Co-Written by Prabal Saran Agarwal, Harsh Vardhan Tripathy & Ankur Goswami

Bhagwati Charan Vohra

 “We find many ardent youth contending themselves with distributing grain among the poor and nursing the sick all their life. These men are noble and self-denying but they cannot understand that charity cannot solve the problem of hunger and disease in India and, for that matter, in any other country.”

In these horrible times of COVID-19 pandemic situation, when workers across India are on move, dying on route and facing a severe shortage of ration supplies and leftist groups are trying to supply them the same, the above assertion made around a century ago is very thought-provoking. It points out to the urgent need to struggle for a structural transformation of the society to eradicate poverty and epidemics rather than just engaging in welfare activities. The way Indian Left has failed to make the plight of crores of informal workers during the lockdown a national issue for agitation makes these lines more relevant than ever. These words are from the manifesto of Naujawan Bharat Sabha, a leftist youth organization formed in 1926 and the document was drafted by its propaganda secretary, Bhagwati Charan Vohra, whose ninetieth death anniversary falls this year.

Bhagwati Charan, or Bhagwati bhai as he was fondly called by his comrades, was also a leader, organizer and theoretician of the well-known revolutionary organization of colonial India—Hindustan Socialist Republican Association (HSRA) which aimed at overthrowing British rule and establishing a socialist India through an armed revolution. While its members like Bhagat Singh, Sukhdev, Rajguru and Chandrashekhar Azad have become popular heroes over time, other key revolutionaries of HSRA like Bhagwati, Shiv Verma, B.K. Sinha, Jaidev Kapoor have been forgotten by the masses and also neglected by the scholars. Moreover, their ideological standpoints are completely diluted in celebrating or ridiculing their violent actions against the British Government. Nevertheless, the political struggle of Bhagwati and others like him remains relevant even today in light of neo-colonial exploitation, gross inequalities, rampant poverty, unemployment, illiteracy, hunger and malnutrition in our society. Perhaps, the secular politics of Bhagat Singh, Bhagwati and their comrades is also a ray of hope in these dark times of majoritarian violence and communal hatred.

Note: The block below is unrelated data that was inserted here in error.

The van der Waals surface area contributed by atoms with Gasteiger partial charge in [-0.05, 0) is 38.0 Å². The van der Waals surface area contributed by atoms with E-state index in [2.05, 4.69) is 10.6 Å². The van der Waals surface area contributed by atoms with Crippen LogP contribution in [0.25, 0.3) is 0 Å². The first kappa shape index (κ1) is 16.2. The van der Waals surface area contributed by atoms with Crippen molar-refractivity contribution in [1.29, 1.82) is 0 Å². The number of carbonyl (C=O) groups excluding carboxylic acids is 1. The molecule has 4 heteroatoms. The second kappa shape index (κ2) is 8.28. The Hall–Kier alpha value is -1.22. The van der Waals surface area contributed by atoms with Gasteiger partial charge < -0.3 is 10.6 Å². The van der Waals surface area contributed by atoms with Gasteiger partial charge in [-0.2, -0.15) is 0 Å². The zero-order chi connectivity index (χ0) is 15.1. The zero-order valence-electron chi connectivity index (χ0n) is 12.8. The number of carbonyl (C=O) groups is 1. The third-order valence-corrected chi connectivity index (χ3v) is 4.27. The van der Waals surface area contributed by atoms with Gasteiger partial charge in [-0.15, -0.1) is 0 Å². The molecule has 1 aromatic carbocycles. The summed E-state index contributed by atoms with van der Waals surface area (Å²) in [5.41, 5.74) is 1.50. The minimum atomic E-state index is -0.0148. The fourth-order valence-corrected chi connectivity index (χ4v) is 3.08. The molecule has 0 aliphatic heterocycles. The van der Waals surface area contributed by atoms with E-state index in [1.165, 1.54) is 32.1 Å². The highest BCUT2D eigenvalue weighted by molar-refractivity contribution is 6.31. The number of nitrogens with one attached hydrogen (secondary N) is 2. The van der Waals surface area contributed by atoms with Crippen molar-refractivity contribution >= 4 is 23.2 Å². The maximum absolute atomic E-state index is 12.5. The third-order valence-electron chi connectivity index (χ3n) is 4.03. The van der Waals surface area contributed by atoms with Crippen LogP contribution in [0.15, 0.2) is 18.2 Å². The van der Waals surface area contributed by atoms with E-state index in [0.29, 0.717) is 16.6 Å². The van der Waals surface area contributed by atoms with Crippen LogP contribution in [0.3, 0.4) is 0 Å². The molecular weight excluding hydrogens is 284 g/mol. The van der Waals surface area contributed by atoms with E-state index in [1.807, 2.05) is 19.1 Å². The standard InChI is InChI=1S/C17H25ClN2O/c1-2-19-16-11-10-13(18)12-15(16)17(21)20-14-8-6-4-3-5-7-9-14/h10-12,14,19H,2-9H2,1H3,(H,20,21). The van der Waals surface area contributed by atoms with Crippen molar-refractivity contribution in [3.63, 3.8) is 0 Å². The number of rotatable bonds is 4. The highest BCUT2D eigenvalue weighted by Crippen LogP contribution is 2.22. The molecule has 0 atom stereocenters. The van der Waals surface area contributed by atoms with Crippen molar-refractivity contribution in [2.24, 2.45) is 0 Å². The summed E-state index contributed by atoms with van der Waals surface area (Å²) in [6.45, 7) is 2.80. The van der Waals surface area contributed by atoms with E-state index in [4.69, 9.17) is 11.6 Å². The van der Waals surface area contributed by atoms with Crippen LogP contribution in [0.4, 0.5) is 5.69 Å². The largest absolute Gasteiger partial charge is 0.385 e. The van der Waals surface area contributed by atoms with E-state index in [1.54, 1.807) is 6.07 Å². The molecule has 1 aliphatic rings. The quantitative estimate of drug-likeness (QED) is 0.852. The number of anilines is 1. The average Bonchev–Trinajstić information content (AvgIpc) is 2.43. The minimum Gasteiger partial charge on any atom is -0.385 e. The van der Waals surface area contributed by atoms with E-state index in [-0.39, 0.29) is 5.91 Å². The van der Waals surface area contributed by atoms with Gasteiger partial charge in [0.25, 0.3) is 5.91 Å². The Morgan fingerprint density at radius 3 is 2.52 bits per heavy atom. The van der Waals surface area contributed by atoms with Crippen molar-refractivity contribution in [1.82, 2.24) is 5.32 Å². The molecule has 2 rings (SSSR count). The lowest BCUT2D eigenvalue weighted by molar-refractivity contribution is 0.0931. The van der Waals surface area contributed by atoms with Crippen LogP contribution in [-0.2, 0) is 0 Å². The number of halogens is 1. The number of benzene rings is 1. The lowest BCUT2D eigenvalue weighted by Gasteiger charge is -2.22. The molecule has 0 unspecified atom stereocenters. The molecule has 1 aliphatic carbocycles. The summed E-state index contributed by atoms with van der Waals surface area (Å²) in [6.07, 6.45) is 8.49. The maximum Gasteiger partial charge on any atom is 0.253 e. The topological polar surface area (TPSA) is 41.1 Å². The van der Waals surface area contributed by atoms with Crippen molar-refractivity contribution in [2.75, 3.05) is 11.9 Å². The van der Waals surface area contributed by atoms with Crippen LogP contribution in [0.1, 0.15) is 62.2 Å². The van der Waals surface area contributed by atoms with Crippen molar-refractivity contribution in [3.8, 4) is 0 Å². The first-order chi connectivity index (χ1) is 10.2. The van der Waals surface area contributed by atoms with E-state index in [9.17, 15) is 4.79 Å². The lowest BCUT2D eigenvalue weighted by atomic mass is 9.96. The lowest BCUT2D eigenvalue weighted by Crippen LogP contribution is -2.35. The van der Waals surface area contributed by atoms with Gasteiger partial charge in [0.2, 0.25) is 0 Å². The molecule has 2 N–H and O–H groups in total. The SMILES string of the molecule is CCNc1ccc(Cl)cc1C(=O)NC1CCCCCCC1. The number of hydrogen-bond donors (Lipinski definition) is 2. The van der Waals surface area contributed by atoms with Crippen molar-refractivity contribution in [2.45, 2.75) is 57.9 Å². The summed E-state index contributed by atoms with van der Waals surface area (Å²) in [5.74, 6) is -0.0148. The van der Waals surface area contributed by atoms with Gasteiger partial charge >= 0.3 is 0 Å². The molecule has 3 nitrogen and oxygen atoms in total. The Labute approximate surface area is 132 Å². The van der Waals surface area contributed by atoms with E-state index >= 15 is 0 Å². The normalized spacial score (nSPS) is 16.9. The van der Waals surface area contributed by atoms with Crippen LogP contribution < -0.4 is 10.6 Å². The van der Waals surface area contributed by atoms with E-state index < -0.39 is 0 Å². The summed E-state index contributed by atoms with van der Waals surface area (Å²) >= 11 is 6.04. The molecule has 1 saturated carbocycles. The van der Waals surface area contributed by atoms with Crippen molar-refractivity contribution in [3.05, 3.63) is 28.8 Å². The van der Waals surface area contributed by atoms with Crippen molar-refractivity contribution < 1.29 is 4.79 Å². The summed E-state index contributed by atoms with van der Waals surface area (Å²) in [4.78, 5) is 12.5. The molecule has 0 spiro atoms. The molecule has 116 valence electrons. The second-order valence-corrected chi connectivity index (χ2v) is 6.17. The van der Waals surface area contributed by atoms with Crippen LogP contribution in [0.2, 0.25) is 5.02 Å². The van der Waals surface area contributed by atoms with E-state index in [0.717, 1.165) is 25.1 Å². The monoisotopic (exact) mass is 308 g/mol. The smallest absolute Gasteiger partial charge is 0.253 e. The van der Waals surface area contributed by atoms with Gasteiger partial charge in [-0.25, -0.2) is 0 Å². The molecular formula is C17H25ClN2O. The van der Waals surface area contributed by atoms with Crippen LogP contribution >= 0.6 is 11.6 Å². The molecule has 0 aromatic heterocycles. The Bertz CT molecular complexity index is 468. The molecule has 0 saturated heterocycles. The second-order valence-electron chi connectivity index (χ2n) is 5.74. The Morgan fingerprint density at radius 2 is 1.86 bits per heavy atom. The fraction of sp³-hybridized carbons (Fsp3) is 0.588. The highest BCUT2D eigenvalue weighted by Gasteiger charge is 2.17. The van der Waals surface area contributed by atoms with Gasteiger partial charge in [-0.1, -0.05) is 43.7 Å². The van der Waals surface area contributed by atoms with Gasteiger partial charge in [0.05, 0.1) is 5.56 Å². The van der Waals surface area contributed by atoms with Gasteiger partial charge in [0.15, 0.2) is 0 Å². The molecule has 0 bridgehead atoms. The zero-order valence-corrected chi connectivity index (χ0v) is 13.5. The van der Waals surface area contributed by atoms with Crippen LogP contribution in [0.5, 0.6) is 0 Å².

From riches to rags

Bhagwati was born on 15th November, 1903 in Lahore (undivided Punjab) to a very affluent family known for its loyalty to the British Government. He was married to Durga Devi at a very young age of 15, who also went on to become a firebrand revolutionary, popularly known as Durga Bhabhi.  Bhagwati was greatly agitated by the Jallianwala Bagh massacre that killed and wounded hundreds of innocent Indians at the hands of British troops and he decided to join the anti-colonial struggle leaving behind his privileged family background. In 1921, he entered the National College and came in contact with Professor Jaichandra Vidyalankar who was organizing a clandestine revolutionary group Hindustan Republican Association (HRA) in Punjab at that time and also befriended his students—Bhagat Singh, Sukhdev, Yashpal and others. These young patriots were deeply hurt by the withdrawal of Non-Cooperation movement by M.K. Gandhi and looked upon Russian Revolution and the Irish War of Independence as models for Indian freedom struggle. Bhagwati also got influenced by communist ideas at this time and subscribed to the journal published by pioneer Indian Marxist, M.N. Roy, known as The Vanguard of Indian Independence. Understanding the need for mobilizing poor peasantry and working class to bring about any real social transformation in India, Bhagwati and Bhagat Singh established an open youth organization, Naujawan Bharat Sabha (NBS), in 1926 to organize youth for political work in villages and factories.